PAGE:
In a Pareto Diagram, select the item that is causing the greatest issue and correct that first. This method allows you to use the least amount of effort to correct the most pressing problems and is a data-driven way to improve your decision-making and problem-solving skills.

Pros and Cons of Using the 80/20 Rule

The primary benefit of the 80/20 rule is that it helps streamline project management by making it easier to identify less critical tasks and prioritize the most urgent and impactful ones. Having a thorough understanding of the strengths and shortcomings of this principle is important to determine if it should be implemented in a project.

Let’s explore the pros and cons of using the 80/20 rule in project management.

Pros of the 80/20 Rule:

  • Identifies areas that can be streamlined to reduce project costs and timeline
  • Focuses on high-impact, high-value tasks
  • Allows for more efficient use of resources and increases team productivity
  • Identifies problems that your team is experiencing so you can address them

Cons of the 80/20 Rule:

  • High risk of oversimplifying complex tasks and problems
  • Not all projects are suitable for the application of the 80/20 rule
  • Does not account for changes or factors outside of its scope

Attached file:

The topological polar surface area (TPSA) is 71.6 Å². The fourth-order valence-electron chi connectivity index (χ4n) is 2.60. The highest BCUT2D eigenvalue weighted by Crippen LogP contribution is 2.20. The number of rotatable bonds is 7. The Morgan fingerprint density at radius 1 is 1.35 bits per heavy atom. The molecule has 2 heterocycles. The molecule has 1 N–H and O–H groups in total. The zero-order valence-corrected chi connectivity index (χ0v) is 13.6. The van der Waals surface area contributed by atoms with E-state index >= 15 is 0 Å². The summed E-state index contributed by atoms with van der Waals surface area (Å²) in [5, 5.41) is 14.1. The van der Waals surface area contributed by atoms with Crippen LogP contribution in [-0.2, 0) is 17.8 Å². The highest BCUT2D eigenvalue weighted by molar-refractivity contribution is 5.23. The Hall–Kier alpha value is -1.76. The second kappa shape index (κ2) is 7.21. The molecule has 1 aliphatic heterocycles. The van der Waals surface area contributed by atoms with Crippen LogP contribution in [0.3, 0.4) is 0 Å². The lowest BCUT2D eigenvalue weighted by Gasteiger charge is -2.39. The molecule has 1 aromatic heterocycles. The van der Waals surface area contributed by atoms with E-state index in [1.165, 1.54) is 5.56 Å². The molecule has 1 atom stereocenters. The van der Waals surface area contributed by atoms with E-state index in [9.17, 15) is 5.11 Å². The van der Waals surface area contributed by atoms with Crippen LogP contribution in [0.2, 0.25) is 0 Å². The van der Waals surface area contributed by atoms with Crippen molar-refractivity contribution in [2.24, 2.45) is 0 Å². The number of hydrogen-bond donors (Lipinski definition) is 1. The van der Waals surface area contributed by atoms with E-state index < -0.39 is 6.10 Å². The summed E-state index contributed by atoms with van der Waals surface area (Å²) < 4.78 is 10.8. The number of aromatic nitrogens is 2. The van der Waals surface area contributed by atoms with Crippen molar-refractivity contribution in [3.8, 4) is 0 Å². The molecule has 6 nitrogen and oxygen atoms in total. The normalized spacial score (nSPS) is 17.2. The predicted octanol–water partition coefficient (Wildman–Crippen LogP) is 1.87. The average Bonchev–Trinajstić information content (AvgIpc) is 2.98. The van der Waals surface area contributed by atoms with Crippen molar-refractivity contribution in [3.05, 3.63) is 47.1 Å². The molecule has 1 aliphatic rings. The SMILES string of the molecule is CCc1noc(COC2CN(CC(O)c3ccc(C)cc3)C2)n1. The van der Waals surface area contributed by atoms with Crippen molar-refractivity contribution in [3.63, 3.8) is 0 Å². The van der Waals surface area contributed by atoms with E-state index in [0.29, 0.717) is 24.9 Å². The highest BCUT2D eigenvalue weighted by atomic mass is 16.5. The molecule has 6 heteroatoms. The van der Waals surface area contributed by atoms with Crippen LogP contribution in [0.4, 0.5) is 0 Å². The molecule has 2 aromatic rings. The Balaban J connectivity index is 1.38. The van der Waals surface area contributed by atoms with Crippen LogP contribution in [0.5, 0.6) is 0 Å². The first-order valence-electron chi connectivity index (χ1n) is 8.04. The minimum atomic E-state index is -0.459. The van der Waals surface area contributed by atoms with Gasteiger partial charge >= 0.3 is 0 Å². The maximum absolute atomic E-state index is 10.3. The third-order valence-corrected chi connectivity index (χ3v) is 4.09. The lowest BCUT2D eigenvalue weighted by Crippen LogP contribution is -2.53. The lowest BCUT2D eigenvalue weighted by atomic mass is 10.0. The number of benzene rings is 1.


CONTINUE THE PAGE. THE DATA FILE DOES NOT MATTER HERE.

• Can cause the team to overlook other, less important but still essential tasks
  • Misinterpreting the principal can lead to lazier, lower-quality project management

Certified Project Management Professionals (PMP) balance using the 80/20 rule while still making sure a project is completed on time and within scope.

Business Examples of the 80/20 Rule

Seeing real-world scenarios where businesses have used the 80/20 rule can help you understand how to use it in your work. Project Management Professionals (PMP) in various industries leverage the 80/20 rule to optimize operations and boost revenue. Here are a few examples of how different types of businesses use the 80/20 rule to improve operations and increase revenue.

Example #1: An airline focused its resources on the 20% of destinations that generated 80% of their customers.

Example #2: A retail business used predictive analytics to identify which 20% of its customers generate 80% of revenue and tailored marketing initiatives to appeal to those customers.

Example #3: A software development team identified which 20% of its tasks were the most important to complete first and allocated resources accordingly.

Example #4: A marketing team publishes 20% of social media posts that generate 80% of shares and targets their efforts on creating similar content.


Every project has tasks that are mission-critical, and understanding which ones to complete first will set your team up for success. The 80/20 rule can be valuable for assigning tasks and helping both uncertified project managers, as well as Project Management Professionals (PMP), to work more efficiently. The more impactful your work can be, the less time you waste, and the better your team will perform. If you can identify the 20% of quality work that will produce 80% of the results you need, you’re sure to keep the project’s stakeholders satisfied and demonstrate adept leadership as a project manager. 

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Erin Aldridge, PMP, PMI-ACP, & CSPO
Director of Product Development at
Erin Aldridge, PMP, PMI-ACP, & CSPO